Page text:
Penguin Random House Employees Cry Over Publishing Of Conservative Book


    University of Toronto psychology professor Jordan Peterson just landed a deal with Penguin Random House Canada to release his new book titled “Beyond Order: 12 More Rules for Life,” which will come out in March 2021. The cancel culture, however, has deemed Peterson to be an icon of hate speech, transphobia, and white supremacy, leading many employees to file anonymous complaints and pressure the company into canceling Peterson’s book deal. The left is always angry at someone.

    There are no credible examples of Peterson radicalizing conservatives or making bigoted comments. It all stems from a vocal opposition he had with the Canadian Government over Bill C-16. It was introduced by the Canadian government and looking to put an end to gender discrimination by forcing people to use preferred pronouns when addressing members of the LGBTQ community.

    Any form of “government-mandated speech” is in direct opposition to Canada’s free speech rights. Peterson argued that it had nothing to do with transphobia and everything to do with leading down a path of radical policing in everyday speech. He called it a “slippery slope,” but the radical left doesn’t see it that way.

    ““The company since June has been doing all these anti-racist and allyship things and then publishing Peterson’s book completely goes against this. It just makes all of their previous efforts seem completely performative,” a PRHC employee said.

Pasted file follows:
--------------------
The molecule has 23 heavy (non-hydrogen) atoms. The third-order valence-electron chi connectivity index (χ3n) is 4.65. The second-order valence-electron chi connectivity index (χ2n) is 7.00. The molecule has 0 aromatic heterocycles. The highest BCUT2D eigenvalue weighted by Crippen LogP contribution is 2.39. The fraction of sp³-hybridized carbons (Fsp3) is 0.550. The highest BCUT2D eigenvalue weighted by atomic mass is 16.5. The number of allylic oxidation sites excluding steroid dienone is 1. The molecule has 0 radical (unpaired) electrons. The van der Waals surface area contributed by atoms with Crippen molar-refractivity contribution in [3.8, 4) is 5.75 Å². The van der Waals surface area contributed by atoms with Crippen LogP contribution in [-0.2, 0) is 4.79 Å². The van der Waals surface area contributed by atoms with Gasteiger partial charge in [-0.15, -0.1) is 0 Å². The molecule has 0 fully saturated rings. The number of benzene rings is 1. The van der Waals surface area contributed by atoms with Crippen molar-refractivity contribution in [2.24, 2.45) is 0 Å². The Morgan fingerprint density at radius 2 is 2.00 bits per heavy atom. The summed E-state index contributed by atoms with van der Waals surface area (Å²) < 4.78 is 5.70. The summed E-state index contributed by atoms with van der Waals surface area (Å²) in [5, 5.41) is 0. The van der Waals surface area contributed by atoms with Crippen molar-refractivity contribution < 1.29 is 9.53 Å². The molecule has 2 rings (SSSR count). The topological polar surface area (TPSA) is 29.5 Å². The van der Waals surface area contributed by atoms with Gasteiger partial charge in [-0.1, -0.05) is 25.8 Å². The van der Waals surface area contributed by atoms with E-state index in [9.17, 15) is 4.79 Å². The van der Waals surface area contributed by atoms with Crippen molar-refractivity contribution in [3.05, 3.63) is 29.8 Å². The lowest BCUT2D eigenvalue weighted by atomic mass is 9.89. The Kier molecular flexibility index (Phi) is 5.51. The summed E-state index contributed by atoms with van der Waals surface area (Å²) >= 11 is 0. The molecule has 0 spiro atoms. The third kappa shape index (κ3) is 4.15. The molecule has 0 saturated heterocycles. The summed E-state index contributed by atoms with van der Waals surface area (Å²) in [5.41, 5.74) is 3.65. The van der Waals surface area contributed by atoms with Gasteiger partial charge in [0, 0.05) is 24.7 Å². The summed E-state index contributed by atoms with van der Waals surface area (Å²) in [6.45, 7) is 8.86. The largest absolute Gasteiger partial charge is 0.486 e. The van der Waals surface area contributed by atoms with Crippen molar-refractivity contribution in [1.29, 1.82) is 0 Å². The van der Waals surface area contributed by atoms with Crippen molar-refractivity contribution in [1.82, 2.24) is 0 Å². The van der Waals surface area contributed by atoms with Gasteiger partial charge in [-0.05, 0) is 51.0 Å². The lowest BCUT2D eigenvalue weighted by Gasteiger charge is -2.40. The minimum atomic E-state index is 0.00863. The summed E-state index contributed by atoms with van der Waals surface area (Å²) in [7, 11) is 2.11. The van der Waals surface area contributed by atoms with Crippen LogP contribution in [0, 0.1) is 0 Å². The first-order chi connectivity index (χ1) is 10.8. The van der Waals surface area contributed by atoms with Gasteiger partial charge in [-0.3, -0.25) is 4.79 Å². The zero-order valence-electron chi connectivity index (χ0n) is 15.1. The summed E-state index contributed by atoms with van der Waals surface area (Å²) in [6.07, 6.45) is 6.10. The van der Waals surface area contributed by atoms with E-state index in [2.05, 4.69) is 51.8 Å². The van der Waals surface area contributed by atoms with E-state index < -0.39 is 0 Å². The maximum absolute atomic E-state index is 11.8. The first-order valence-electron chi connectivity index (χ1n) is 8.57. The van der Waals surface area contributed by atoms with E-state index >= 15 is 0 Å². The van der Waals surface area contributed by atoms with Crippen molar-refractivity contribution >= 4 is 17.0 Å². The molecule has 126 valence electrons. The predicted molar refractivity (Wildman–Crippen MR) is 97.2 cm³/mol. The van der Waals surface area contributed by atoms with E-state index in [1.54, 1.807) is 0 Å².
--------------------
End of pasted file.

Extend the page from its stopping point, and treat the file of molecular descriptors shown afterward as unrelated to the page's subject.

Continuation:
Others agreed that they are not proud to work for a company that has decided to publish him. One employee even noted that Peterson “radicalized” their father, while another said that the publishing of this book would “negatively affect” their non-binary friend. Some even preferred that they consider donating the profits from Peterson’s book to LGBTQ organizations.

    If publishing a person’s book gets employees that upset, perhaps they should look into a different field. The idea that we must all agree to the same beliefs and ideas is the poisonous core of the cancel culture.

    Penguin Random House Canada called a town hall to provide a space for employees to discuss Peterson’s book deal and express their views, as well as offer any feedback. They defended the decision to publish someone who is popular with conservative ideas and indicated in a company statement that they remain committed to publishing a range of voices and viewpoints.

    Open dialogue is the only way to change people’s opinions and the suppression of free speech does not lead to a more “diverse” and “exclusive” community. In fact, it does the quite opposite. It leads to a uniformed society with filtered dialogue. Everyone seems to forget the phrase “agree to disagree.”

    Republicans seem to be the only people defending free speech these days